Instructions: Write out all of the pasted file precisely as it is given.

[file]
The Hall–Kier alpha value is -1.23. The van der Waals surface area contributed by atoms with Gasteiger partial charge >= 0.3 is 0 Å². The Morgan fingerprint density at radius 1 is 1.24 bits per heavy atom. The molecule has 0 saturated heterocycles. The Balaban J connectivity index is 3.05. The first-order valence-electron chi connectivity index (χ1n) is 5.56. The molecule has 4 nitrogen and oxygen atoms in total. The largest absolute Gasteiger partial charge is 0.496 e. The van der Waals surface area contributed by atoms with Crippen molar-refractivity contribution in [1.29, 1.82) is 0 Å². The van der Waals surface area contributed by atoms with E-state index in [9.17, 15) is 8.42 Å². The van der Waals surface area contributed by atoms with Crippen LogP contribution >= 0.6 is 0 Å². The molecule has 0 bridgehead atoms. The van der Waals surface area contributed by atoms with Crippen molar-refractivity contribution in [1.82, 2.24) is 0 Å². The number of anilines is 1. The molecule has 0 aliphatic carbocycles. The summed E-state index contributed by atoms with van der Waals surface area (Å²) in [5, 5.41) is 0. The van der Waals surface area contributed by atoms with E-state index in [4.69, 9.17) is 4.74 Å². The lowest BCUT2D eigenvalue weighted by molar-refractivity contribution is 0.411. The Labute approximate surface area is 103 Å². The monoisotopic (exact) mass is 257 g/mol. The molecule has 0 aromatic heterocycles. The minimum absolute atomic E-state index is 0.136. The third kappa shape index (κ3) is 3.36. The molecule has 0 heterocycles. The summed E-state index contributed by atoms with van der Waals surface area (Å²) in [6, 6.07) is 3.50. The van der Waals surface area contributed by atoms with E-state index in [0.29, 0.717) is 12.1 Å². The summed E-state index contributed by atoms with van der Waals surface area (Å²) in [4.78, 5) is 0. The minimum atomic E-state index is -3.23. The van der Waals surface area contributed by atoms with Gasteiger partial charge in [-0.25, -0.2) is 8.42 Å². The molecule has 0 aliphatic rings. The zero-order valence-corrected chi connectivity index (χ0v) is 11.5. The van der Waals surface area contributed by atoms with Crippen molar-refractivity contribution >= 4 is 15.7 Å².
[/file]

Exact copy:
The Hall–Kier alpha value is -1.23. The van der Waals surface area contributed by atoms with Gasteiger partial charge >= 0.3 is 0 Å². The Morgan fingerprint density at radius 1 is 1.24 bits per heavy atom. The molecule has 0 saturated heterocycles. The Balaban J connectivity index is 3.05. The first-order valence-electron chi connectivity index (χ1n) is 5.56. The molecule has 4 nitrogen and oxygen atoms in total. The largest absolute Gasteiger partial charge is 0.496 e. The van der Waals surface area contributed by atoms with Crippen molar-refractivity contribution in [1.29, 1.82) is 0 Å². The van der Waals surface area contributed by atoms with E-state index in [9.17, 15) is 8.42 Å². The van der Waals surface area contributed by atoms with Crippen LogP contribution >= 0.6 is 0 Å². The molecule has 0 bridgehead atoms. The van der Waals surface area contributed by atoms with Crippen molar-refractivity contribution in [1.82, 2.24) is 0 Å². The number of anilines is 1. The molecule has 0 aliphatic carbocycles. The summed E-state index contributed by atoms with van der Waals surface area (Å²) in [5, 5.41) is 0. The van der Waals surface area contributed by atoms with E-state index in [4.69, 9.17) is 4.74 Å². The lowest BCUT2D eigenvalue weighted by molar-refractivity contribution is 0.411. The Labute approximate surface area is 103 Å². The monoisotopic (exact) mass is 257 g/mol. The molecule has 0 aromatic heterocycles. The minimum absolute atomic E-state index is 0.136. The third kappa shape index (κ3) is 3.36. The molecule has 0 heterocycles. The summed E-state index contributed by atoms with van der Waals surface area (Å²) in [6, 6.07) is 3.50. The van der Waals surface area contributed by atoms with E-state index in [0.29, 0.717) is 12.1 Å². The summed E-state index contributed by atoms with van der Waals surface area (Å²) in [4.78, 5) is 0. The minimum atomic E-state index is -3.23. The van der Waals surface area contributed by atoms with Gasteiger partial charge in [-0.25, -0.2) is 8.42 Å². The molecule has 0 aliphatic rings. The zero-order valence-corrected chi connectivity index (χ0v) is 11.5. The van der Waals surface area contributed by atoms with Crippen molar-refractivity contribution >= 4 is 15.7 Å².